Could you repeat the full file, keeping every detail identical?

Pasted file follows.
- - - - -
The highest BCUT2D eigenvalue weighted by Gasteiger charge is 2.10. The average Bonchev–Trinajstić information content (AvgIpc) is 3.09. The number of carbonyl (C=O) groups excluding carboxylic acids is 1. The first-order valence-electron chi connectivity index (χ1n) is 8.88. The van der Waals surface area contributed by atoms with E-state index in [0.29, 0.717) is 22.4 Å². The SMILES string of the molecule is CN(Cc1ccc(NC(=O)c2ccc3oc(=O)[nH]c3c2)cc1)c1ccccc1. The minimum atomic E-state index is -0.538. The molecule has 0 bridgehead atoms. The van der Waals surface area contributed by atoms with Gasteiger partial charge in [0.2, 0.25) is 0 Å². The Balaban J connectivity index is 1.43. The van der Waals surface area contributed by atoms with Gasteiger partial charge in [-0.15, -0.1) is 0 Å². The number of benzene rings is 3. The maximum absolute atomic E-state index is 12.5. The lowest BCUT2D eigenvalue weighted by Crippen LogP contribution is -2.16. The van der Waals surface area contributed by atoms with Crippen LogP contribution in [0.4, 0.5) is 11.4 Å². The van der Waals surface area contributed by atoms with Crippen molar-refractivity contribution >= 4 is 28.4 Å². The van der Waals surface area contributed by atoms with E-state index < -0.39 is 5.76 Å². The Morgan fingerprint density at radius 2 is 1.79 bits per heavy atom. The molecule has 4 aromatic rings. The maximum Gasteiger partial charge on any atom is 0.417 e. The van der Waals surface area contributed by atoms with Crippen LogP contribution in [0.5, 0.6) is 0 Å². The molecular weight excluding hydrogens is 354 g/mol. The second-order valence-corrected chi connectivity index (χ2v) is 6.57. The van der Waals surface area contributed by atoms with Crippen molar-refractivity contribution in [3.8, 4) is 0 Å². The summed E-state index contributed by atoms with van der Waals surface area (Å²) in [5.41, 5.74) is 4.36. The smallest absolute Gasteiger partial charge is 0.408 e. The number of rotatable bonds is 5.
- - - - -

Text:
The highest BCUT2D eigenvalue weighted by Gasteiger charge is 2.10. The average Bonchev–Trinajstić information content (AvgIpc) is 3.09. The number of carbonyl (C=O) groups excluding carboxylic acids is 1. The first-order valence-electron chi connectivity index (χ1n) is 8.88. The van der Waals surface area contributed by atoms with E-state index in [0.29, 0.717) is 22.4 Å². The SMILES string of the molecule is CN(Cc1ccc(NC(=O)c2ccc3oc(=O)[nH]c3c2)cc1)c1ccccc1. The minimum atomic E-state index is -0.538. The molecule has 0 bridgehead atoms. The van der Waals surface area contributed by atoms with Gasteiger partial charge in [0.2, 0.25) is 0 Å². The Balaban J connectivity index is 1.43. The van der Waals surface area contributed by atoms with Gasteiger partial charge in [-0.15, -0.1) is 0 Å². The number of benzene rings is 3. The maximum absolute atomic E-state index is 12.5. The lowest BCUT2D eigenvalue weighted by Crippen LogP contribution is -2.16. The van der Waals surface area contributed by atoms with Crippen LogP contribution in [0.4, 0.5) is 11.4 Å². The van der Waals surface area contributed by atoms with Crippen molar-refractivity contribution >= 4 is 28.4 Å². The van der Waals surface area contributed by atoms with E-state index < -0.39 is 5.76 Å². The Morgan fingerprint density at radius 2 is 1.79 bits per heavy atom. The molecule has 4 aromatic rings. The maximum Gasteiger partial charge on any atom is 0.417 e. The van der Waals surface area contributed by atoms with Crippen LogP contribution in [0.5, 0.6) is 0 Å². The molecular weight excluding hydrogens is 354 g/mol. The second-order valence-corrected chi connectivity index (χ2v) is 6.57. The van der Waals surface area contributed by atoms with Crippen molar-refractivity contribution in [3.8, 4) is 0 Å². The summed E-state index contributed by atoms with van der Waals surface area (Å²) in [5.41, 5.74) is 4.36. The smallest absolute Gasteiger partial charge is 0.408 e. The number of rotatable bonds is 5.